If it exists, there’s a lego version of it, that’s the scale at which Lego is expanding! A video game will not upset its kindergarten audience but now there are more products for maa and paa, and even the nerdiest of PC gamers. The real world doesn’t come with capped frame rates and degrading graphical quality unless you find yourself growing white hair. So once you pack your dusty lego bricks, Lego Builder’s Journey offers a new way to look at something you’re already familiar with - Lego bricks.


There’s no right way to play with lego bricks and it’s as easy as remembering your name. However, this is a video game and like all video games, there’s a start and endpoint. Even if it’s as simple as putting appropriate bricks in their place or solving a series of geometric puzzles. The game gradually smacks your brain cells to get creative and forge a path for our nameless hero. The game never tells you to do anything, there are levels where you simply stack bricks and watch them activate some mechanical-magic-brick-made structure and once you’re satisfied or bored with it, you can proceed to the next level by stacking the important bricks that move the ‘builder’ (the aforementioned nameless hero).


Builder’s Journey is also meant to be a showcase for the latest Nvidia cards. It uses all of Nvidia’s Ray-Tracing tech to showcase all types of lighting effects. Ray-Traced Global Illumination makes your PC work overtime but the results are beautiful. Even more so than real life. The bright palette and superb demonstrations of light and shadows make every brick piece feel realistic. It’s photorealistic and with Ray-Traced Global Illumination, Shadow and other stuff, the whole thing sings! Or cry because there’s going to be some grunting from your GPU doing all the legwork. Our RTX 2080 Ti managed an alarming 15fps on 4K Ultra settings. It was a lakh rupee card and watching a Lego game turn it into a functionless brick is quite astonishing. However, don’t pull out the pitchfork just yet. The game is meant to push Nvidia’s GPUs to their absolute limit and see how the Ray Tracing tech can breathe life into a ‘brick’. Just like you need a ‘tile’ brick to complete a lego masterpiece and give it that polished look. The 20-Series and 30-Series GPUs use DLSS 2.0 to polish the experience. With the DLSS 2.0 turned on, the game pushes 30fps on 4K Ultra settings on the RTX 2080 Ti. That’s a whopping 100% improvement in the frame rate without losing the visual fidelity. Our RTX 3070 Ti GPU yields similar results with a wee-bit higher frame rate.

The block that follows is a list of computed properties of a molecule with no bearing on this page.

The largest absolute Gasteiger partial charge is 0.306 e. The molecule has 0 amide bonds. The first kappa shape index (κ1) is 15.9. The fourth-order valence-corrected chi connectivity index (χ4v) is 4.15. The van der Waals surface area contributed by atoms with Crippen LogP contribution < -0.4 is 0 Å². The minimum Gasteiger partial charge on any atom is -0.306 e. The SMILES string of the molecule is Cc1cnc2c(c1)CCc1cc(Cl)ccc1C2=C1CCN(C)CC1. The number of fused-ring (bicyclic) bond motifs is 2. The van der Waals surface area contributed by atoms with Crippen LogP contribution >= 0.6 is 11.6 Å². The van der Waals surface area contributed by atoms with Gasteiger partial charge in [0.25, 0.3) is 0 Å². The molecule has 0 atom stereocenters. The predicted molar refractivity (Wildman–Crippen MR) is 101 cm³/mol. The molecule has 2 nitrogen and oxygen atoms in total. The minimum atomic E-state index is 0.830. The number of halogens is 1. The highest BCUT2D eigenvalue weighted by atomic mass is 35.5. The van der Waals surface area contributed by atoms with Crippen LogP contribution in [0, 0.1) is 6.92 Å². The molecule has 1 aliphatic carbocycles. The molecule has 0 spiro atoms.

There are also more options to tweak the Ray Tracing settings to get playable results. DLSS 2.0 can be moved from Performance to Quality depending on your system. The degradation in graphical quality is barely noticeable even on Performance mode. Similarly, you can find these settings in the latest games like Metro Exodus Enhanced Edition and enjoy the latest Ray Tracing smarts in their full Ray Traced glory.


Lego Builder’s Journey will be remembered for its Ray Tracing bits but it’s also a game that is beautiful to look at and very relaxing to play. If you’re taking a break from work and want to simply sip on tea and indulge in something peaceful, Lego Builder’s Journey will bring that peace and quiet. It’s very reminiscent of Monument Valley. With the satisfying sound when you snap a lego piece into place to the atmospheric music playing in the background, everything about this game feels polished and gratifying. There’s also a mobile version of the game on Apple Arcade and it’s equally pretty. As for the nerds at Stuff HQ, this is a proper place to test Nvidia’s GPUs in the future.

Stuff says... 

Lego Builder’s Journey review

Your happy place to interact with Lego bricks but it can also be a GPU benchmark 
Good Stuff 
GPU crushing tech
Ray tracing in its final form
Bad Stuff 
Can easily be mistaken for a GPU benchmark tool